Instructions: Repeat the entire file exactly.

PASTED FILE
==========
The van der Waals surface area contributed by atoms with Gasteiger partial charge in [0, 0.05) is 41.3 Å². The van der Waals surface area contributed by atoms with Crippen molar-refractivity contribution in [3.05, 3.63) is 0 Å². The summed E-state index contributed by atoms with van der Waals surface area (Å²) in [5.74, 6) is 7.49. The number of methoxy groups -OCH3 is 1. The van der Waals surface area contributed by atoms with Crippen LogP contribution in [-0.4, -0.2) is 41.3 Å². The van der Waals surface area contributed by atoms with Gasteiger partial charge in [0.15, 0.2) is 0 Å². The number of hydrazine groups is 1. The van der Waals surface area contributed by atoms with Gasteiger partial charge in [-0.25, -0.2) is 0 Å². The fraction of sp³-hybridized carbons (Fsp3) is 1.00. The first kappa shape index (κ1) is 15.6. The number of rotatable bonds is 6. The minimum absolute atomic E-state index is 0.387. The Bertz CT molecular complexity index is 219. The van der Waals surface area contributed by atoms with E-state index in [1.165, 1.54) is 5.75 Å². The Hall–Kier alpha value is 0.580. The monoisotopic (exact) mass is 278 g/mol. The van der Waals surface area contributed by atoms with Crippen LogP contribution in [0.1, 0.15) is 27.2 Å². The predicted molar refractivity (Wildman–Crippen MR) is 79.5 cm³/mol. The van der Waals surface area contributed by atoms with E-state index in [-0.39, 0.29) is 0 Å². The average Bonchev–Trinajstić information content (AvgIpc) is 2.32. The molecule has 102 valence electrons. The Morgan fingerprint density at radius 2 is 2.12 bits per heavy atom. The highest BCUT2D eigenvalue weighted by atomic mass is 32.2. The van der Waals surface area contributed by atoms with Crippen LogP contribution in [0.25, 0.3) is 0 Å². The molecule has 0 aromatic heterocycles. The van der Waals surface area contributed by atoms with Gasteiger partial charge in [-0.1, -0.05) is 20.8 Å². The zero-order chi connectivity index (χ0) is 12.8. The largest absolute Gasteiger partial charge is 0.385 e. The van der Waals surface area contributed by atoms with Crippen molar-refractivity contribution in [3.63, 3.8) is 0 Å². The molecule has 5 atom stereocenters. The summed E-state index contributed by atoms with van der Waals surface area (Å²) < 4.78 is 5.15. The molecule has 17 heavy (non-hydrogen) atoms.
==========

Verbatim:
The van der Waals surface area contributed by atoms with Gasteiger partial charge in [0, 0.05) is 41.3 Å². The van der Waals surface area contributed by atoms with Crippen molar-refractivity contribution in [3.05, 3.63) is 0 Å². The summed E-state index contributed by atoms with van der Waals surface area (Å²) in [5.74, 6) is 7.49. The number of methoxy groups -OCH3 is 1. The van der Waals surface area contributed by atoms with Crippen LogP contribution in [-0.4, -0.2) is 41.3 Å². The van der Waals surface area contributed by atoms with Gasteiger partial charge in [0.15, 0.2) is 0 Å². The number of hydrazine groups is 1. The van der Waals surface area contributed by atoms with Gasteiger partial charge in [-0.25, -0.2) is 0 Å². The fraction of sp³-hybridized carbons (Fsp3) is 1.00. The first kappa shape index (κ1) is 15.6. The number of rotatable bonds is 6. The minimum absolute atomic E-state index is 0.387. The Bertz CT molecular complexity index is 219. The van der Waals surface area contributed by atoms with E-state index in [1.165, 1.54) is 5.75 Å². The Hall–Kier alpha value is 0.580. The monoisotopic (exact) mass is 278 g/mol. The van der Waals surface area contributed by atoms with Crippen LogP contribution in [0.1, 0.15) is 27.2 Å². The predicted molar refractivity (Wildman–Crippen MR) is 79.5 cm³/mol. The van der Waals surface area contributed by atoms with E-state index in [-0.39, 0.29) is 0 Å². The average Bonchev–Trinajstić information content (AvgIpc) is 2.32. The molecule has 102 valence electrons. The Morgan fingerprint density at radius 2 is 2.12 bits per heavy atom. The highest BCUT2D eigenvalue weighted by atomic mass is 32.2. The van der Waals surface area contributed by atoms with Crippen LogP contribution in [0.25, 0.3) is 0 Å². The molecule has 0 aromatic heterocycles. The van der Waals surface area contributed by atoms with Gasteiger partial charge in [-0.1, -0.05) is 20.8 Å². The zero-order chi connectivity index (χ0) is 12.8. The largest absolute Gasteiger partial charge is 0.385 e. The van der Waals surface area contributed by atoms with Crippen molar-refractivity contribution in [3.63, 3.8) is 0 Å². The molecule has 5 atom stereocenters. The summed E-state index contributed by atoms with van der Waals surface area (Å²) < 4.78 is 5.15. The molecule has 17 heavy (non-hydrogen) atoms.